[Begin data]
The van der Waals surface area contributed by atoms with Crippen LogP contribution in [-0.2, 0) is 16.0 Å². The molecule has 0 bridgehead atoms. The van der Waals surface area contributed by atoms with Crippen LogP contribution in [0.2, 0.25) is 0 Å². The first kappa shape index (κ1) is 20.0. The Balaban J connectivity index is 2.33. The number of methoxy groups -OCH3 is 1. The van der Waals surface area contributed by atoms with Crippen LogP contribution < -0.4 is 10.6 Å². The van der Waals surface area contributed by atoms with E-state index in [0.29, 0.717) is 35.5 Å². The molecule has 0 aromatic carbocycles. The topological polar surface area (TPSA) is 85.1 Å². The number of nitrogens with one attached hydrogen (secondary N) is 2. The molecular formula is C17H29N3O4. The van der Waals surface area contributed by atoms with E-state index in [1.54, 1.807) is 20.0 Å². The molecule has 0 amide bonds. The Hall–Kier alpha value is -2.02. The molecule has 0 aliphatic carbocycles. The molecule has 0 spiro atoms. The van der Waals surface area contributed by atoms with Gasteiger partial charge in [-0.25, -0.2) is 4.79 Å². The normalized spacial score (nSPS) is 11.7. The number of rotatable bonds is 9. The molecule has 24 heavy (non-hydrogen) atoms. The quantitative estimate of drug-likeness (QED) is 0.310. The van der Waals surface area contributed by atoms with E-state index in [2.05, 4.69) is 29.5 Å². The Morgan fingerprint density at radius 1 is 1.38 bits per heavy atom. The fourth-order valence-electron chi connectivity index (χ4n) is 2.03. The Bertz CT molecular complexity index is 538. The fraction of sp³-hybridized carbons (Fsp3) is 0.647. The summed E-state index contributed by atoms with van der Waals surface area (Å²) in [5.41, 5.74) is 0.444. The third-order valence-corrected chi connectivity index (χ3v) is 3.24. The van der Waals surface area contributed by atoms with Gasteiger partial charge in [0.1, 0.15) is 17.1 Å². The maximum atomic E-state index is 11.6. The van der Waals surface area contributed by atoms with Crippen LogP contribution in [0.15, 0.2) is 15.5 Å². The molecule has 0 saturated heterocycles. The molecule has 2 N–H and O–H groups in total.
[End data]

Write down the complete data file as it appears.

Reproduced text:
The van der Waals surface area contributed by atoms with Crippen LogP contribution in [-0.2, 0) is 16.0 Å². The molecule has 0 bridgehead atoms. The van der Waals surface area contributed by atoms with Crippen LogP contribution in [0.2, 0.25) is 0 Å². The first kappa shape index (κ1) is 20.0. The Balaban J connectivity index is 2.33. The number of methoxy groups -OCH3 is 1. The van der Waals surface area contributed by atoms with Crippen LogP contribution < -0.4 is 10.6 Å². The van der Waals surface area contributed by atoms with E-state index in [0.29, 0.717) is 35.5 Å². The molecule has 0 aromatic carbocycles. The topological polar surface area (TPSA) is 85.1 Å². The number of nitrogens with one attached hydrogen (secondary N) is 2. The molecular formula is C17H29N3O4. The van der Waals surface area contributed by atoms with E-state index in [1.54, 1.807) is 20.0 Å². The molecule has 0 amide bonds. The Hall–Kier alpha value is -2.02. The molecule has 0 aliphatic carbocycles. The molecule has 0 spiro atoms. The van der Waals surface area contributed by atoms with Gasteiger partial charge in [-0.25, -0.2) is 4.79 Å². The normalized spacial score (nSPS) is 11.7. The number of rotatable bonds is 9. The molecule has 24 heavy (non-hydrogen) atoms. The quantitative estimate of drug-likeness (QED) is 0.310. The van der Waals surface area contributed by atoms with E-state index in [2.05, 4.69) is 29.5 Å². The Morgan fingerprint density at radius 1 is 1.38 bits per heavy atom. The fourth-order valence-electron chi connectivity index (χ4n) is 2.03. The Bertz CT molecular complexity index is 538. The fraction of sp³-hybridized carbons (Fsp3) is 0.647. The summed E-state index contributed by atoms with van der Waals surface area (Å²) in [5.41, 5.74) is 0.444. The third-order valence-corrected chi connectivity index (χ3v) is 3.24. The van der Waals surface area contributed by atoms with Gasteiger partial charge in [0.1, 0.15) is 17.1 Å². The maximum atomic E-state index is 11.6. The van der Waals surface area contributed by atoms with Crippen LogP contribution in [0.15, 0.2) is 15.5 Å². The molecule has 0 saturated heterocycles. The molecule has 2 N–H and O–H groups in total.